The recovery remained lackluster in the third and fourth quarters of 2010, with gross domestic product (GDP) growth coming in at around 2 percent. We should, however, start to see the economy begin to re-accelerate in 2011. Consumer spending is expected to regain momentum as long as the increases in employment that are expected actually come into fruition. Housing should start to respond to record-low rates and exports and equipment spending are expected to remain strong. On net, real GDP is forecast to rise to around 2.5 percent in the first quarter and move back into the 3 percent range in the second quarter. Again, as I have said before, this will be a slow recovery but hopefully a smarter recovery this time around.
Of course, this forecast is based on the expectation Congress and the president will come to an agreement to extend the tax cuts along their current lines for at least two years. Congress will also likely agree on a relatively austere budget for fiscal 2011, and the incoming Congress has promised to make additional cuts to discretionary outlays. State and local budgets will also remain under intense pressure, which is one reason the Fed has chosen to move forward with its second quantitative ease.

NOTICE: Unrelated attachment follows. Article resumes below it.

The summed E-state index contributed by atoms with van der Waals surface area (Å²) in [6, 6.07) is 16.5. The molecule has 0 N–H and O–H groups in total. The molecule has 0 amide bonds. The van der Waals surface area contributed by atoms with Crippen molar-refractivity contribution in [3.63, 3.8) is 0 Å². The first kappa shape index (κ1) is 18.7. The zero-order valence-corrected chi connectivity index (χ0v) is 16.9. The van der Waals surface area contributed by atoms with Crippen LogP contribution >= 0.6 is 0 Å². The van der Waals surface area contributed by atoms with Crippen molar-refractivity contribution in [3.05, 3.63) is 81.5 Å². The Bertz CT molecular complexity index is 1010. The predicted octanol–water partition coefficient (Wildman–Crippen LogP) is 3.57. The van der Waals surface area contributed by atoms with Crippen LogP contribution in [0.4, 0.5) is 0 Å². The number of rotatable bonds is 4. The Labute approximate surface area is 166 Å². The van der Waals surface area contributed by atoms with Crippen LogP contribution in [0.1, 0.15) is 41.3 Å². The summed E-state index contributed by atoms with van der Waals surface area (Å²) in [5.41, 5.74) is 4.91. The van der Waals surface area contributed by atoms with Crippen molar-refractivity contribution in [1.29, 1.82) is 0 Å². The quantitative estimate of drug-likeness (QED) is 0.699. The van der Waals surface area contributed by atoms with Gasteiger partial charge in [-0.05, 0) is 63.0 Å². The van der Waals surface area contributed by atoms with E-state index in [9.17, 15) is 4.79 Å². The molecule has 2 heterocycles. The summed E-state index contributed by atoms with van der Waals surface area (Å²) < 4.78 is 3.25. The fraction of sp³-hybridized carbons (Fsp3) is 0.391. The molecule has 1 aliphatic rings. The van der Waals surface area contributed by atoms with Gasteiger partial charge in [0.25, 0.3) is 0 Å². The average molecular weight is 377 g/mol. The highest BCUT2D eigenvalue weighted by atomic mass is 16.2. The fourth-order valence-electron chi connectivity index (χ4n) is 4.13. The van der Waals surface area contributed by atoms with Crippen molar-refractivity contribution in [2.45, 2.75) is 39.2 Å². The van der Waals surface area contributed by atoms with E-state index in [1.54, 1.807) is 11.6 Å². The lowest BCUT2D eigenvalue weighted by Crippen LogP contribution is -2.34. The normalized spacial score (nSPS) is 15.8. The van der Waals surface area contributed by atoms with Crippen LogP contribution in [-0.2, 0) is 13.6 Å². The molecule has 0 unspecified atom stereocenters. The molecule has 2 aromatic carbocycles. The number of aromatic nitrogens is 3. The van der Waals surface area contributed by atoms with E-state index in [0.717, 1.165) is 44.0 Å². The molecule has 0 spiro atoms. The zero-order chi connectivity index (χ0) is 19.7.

High unemployment will likely constrain the recoveries in consumer spending and housing, but both will improve in 2011. Retail pundits look for consumer spending to rise 2.1 percent next year, up from 1.7 percent in 2010. Home sales and new home construction also look set to improve, but questions surrounding the disposition of foreclosed properties could push off a full recovery until late 2011 and create ome downside risks in some areas.
Stronger job growth will further lift household formations in 2011 and 2012 and also increase the number of qualified buyers. Affordability should not be a major issue as home prices have already overshot historic norms relative to income in many key markets. Unfortunately, price declines probably have a little further to run before we reach an absolute bottom and many potential buyers will likely remain on the sidelines until prices stabilize.